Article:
So the pretense has finally evaporated, right? We’ll see. Jeff Sessions has continued to sell himself as a MAGA-backing candidate in his bid to win back his Senate seat in Alabama, while Donald Trump has continued to trash his former Attorney General on Twitter. Until now, Sessions has largely ignored it, but apparently he had enough last night. Trump marked the three-year anniversary of Sessions’ recusal from the Operation Crossfire Hurricane probe by telling Alabama voters “do not trust Jeff Sessions.”
Sessions responded by telling Trump to pound sand:
.@realdonaldtrump Look, I know your anger, but recusal was required by law. I did my duty & you’re damn fortunate I did. It protected the rule of law & resulted in your exoneration. Your personal feelings don’t dictate who Alabama picks as their senator, the people of Alabama do. https://t.co/QQKHNAgmiE
— Jeff Sessions (@jeffsessions) May 23, 2020
Is Sessions sure about that? Trump might not dictate voters’ choice in Alabama, but he’s certainly going to have an influence on that decision. Sessions had an answer for that in his follow-up tweet by arguing that Trump’s getting hoodwinked by Tuberville. The real #MAGA agenda champion is Sessions, not Trump’s pick, who Sessions claims is too afraid to debate the former AG about it:
Tuberville’s a coward who is rightly too afraid to debate me. He says you’re wrong on China & trade. He wants to bring in even more foreign workers to take American jobs. That’s not your agenda and it’s not mine or Alabama’s. I know Alabama. Tuberville doesn’t.
— Jeff Sessions (@jeffsessions) May 23, 2020
Why did Sessions take the gloves off at this late date? Trump has been trashing Sessions non-stop for three years over the recusal, regardless of its debatable wisdom, even while keeping Sessions on as AG. Alabama is #MAGA Country, of course, so it would be political suicide for Sessions to have attacked Trump, but Sessions made himself conspicuously obsequious to Trump in this campaign. Literally his first ad was a tribute to his former boss, perhaps in hope that Trump would be mollified enough to just stay out of the primary. It appeared to work — at first. Despite ongoing praise and expressions of loyalty for Trump and an attack on John Bolton for criticizing the president, Trump started slamming Sessions once the runoff was set up, now scheduled for July 14.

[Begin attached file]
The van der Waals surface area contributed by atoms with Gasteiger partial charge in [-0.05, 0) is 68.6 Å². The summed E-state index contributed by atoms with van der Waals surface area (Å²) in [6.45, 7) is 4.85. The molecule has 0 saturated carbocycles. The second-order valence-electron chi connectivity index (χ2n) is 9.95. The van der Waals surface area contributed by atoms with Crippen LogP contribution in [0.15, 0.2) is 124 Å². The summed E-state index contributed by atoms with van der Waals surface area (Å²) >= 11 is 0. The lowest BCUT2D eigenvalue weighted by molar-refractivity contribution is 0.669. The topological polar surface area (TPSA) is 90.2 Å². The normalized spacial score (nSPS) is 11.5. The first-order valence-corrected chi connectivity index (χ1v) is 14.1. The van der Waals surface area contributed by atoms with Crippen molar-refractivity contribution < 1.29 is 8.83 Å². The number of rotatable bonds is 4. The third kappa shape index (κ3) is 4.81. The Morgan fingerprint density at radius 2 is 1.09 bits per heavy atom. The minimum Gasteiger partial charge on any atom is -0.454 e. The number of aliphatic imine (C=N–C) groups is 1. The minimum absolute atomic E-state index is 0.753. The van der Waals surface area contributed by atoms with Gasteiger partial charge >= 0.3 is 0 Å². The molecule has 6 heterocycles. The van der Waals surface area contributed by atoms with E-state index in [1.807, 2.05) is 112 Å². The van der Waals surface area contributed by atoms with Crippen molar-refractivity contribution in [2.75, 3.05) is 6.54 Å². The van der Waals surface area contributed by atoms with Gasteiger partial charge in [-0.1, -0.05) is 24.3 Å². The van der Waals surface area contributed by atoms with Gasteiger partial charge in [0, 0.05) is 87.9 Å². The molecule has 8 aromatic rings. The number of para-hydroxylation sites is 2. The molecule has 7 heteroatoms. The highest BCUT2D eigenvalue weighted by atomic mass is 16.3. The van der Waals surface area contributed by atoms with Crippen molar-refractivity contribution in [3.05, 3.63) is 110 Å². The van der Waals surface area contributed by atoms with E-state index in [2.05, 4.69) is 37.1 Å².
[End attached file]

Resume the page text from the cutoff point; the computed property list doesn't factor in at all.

The first hint that Sessions might have decided to start pushing back came at the beginning of the month, when Sessions told Fox News that he warned Trump to fire James Comey “on Day One” of his presidency. Now comes this clear brushback directly at Trump for perhaps the first time in three years. What gives? Perhaps being down twenty-plus points in the runoff has convinced Sessions that he needs to be less supine to win back support:
A poll conducted May 7-10 by the firm Cygnal shows Tommy Tuberville leading Jeff Sessions in the Republican runoff in Alabama’s U.S. Senate race by more than 20 percentage points.
The survey of 607 likely Republican voters showed 55.1% probably or definitely favoring Tuberville, to 31.8% probably or definitely favoring Sessions.
Breaking that down further, 36.5% definitely favored Tuberville, and 19.4% definitely favored Sessions.
That’s an awful poll for a near-incumbent with decades of experience in the Senate against a celebrity upstart. Sessions finished a close second behind Tuberville in the primary, 33/31, in early March. If this poll is accurate (RealClearPolitics has nothing since the primary), Sessions hasn’t picked up any voters since then. Tuberville has managed to consolidate most of the rest of the Republican vote, which might explain why Tuberville doesn’t feel the need to debate Sessions. What would he gain by doing so?
Sessions might figure that fighting back might win him a little more respect from #MAGA voters, if not affection. That’s probably not going to work, but obsequiously brown-nosing Trump while getting trashed by him clearly wasn’t working either. This might be a Hail Mary play to get Trump to shower Sessions with earned media in an open and now two-sided feud, and perhaps getting more support with the extra attention. Or, perhaps, Sessions realizes that his goose is cooked whatever happens now, and with nothing left to lose, is no longer worried about openly criticizing Trump. If so, it’s still mild enough to be hedging bets, and still leaves some room for pretense.